As Director of c3 since its birth ten years ago, your time, energy and emotional contribution towards this gallery is significant. What does it mean to you personally to see the gallery reach ten years?
I am immensely proud of this achievement and of the space that c3 now occupies in the art world. The Convent, with our team and Board, have got here through the passionate commitment of all the artists (exhibiting or otherwise), our great volunteer team, c3’s curatorial board, and the people who have supported the gallery. I think the relationships that we’ve built through this process are what have the most impact for me. How we have worked with people defines us as an art space: the way we trust people’s practice and take risks together and we strive to create an environment that is simultaneously safe but also challenging.
As we head into the next phase of our life-cycle, we are in such a great position, both on an organisational and curatorial level. The Convent’s c3 is reaching out with a national perspective, to link with artists and art spaces across Australia. We are developing very supportive professional programs for artists; we have a focus on inclusionary tactics and are able to remain true to our original vision. There is a lot to look forward to in c3’s future.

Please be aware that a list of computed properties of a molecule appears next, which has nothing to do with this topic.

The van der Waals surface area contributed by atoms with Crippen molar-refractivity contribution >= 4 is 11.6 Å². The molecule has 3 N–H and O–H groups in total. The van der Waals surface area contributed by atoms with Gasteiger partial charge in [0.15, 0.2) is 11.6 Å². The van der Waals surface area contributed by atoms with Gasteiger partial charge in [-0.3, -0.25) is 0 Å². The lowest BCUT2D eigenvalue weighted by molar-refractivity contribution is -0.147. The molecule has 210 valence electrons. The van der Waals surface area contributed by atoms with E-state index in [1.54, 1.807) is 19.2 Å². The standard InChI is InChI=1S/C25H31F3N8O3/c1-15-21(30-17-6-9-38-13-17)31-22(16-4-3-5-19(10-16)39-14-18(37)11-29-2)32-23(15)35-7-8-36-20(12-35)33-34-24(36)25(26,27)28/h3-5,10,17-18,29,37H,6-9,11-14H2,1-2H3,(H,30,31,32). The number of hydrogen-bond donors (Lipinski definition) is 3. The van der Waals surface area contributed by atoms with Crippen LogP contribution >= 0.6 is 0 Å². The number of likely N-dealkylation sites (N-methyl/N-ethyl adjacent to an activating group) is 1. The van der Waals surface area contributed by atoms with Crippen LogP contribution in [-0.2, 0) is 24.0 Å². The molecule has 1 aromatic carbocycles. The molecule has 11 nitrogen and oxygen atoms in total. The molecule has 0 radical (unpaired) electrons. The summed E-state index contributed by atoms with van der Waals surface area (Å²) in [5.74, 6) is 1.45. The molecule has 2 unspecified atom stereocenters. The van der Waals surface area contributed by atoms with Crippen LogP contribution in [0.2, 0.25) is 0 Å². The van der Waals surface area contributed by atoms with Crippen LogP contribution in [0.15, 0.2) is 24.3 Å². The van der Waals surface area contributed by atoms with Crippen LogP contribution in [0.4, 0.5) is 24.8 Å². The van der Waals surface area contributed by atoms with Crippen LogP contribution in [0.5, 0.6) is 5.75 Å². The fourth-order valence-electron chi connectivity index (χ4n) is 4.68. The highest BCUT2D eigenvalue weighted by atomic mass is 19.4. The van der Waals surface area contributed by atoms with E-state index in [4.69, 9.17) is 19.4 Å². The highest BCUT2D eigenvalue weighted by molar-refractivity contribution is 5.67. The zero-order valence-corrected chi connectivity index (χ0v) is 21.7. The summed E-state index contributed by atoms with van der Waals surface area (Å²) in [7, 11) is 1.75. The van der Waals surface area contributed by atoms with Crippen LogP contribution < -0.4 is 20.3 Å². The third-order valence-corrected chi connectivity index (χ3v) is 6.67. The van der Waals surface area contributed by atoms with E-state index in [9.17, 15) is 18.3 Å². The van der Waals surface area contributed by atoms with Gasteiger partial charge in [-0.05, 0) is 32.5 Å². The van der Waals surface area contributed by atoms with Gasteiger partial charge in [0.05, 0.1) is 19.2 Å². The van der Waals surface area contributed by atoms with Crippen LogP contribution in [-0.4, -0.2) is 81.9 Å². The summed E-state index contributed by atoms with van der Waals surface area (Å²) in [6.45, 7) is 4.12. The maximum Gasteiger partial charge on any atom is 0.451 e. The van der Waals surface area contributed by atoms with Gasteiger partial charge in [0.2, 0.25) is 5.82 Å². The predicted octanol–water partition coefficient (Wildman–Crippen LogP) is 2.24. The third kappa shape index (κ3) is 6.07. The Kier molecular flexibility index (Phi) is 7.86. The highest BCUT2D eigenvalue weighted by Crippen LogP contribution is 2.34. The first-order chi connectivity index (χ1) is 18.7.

Like the broader Convent audience, the c3 audience comprises a diverse range of people including artists, those within the arts community, and those who have never before stepped foot in an art gallery.
How do you shape your shows so that they are accessible and engaging to such a varied audience? How do you communicate each show to the different audiences?
We don’t think of it in terms of whether a show is accessible: all good art is accessible, even challenging conceptual works. It’s more about how we can provide an access point to the work. Our experience is that it’s usually the visitors who haven’t had much experience with contemporary art who are often the most engaged and excited. When we devise the exhibition program, we think about the narratives in each artist’s work and what happens when you put that artist’s work with another’s: what new ideas come from these connections? Having six gallery spaces that are traversed in a circular flow allows us to create a very connected passage through the space. How exhibitions relate to each other can build up a more cohesive understanding once you have seen the entire show.
What do you see in the future for the Convent’s c3?
At the 10-year mark, this is such a great question to ponder. How can we take what we’ve built and make it more active and nimble? How can we pursue growth and still provide personal, committed support to our artists and our audiences? We will be focusing on strengthening our position as a key support structure for new arts practice by developing programs that are ambitious in scope and which continue to foster a nurturing environment for a diverse range of people and practices.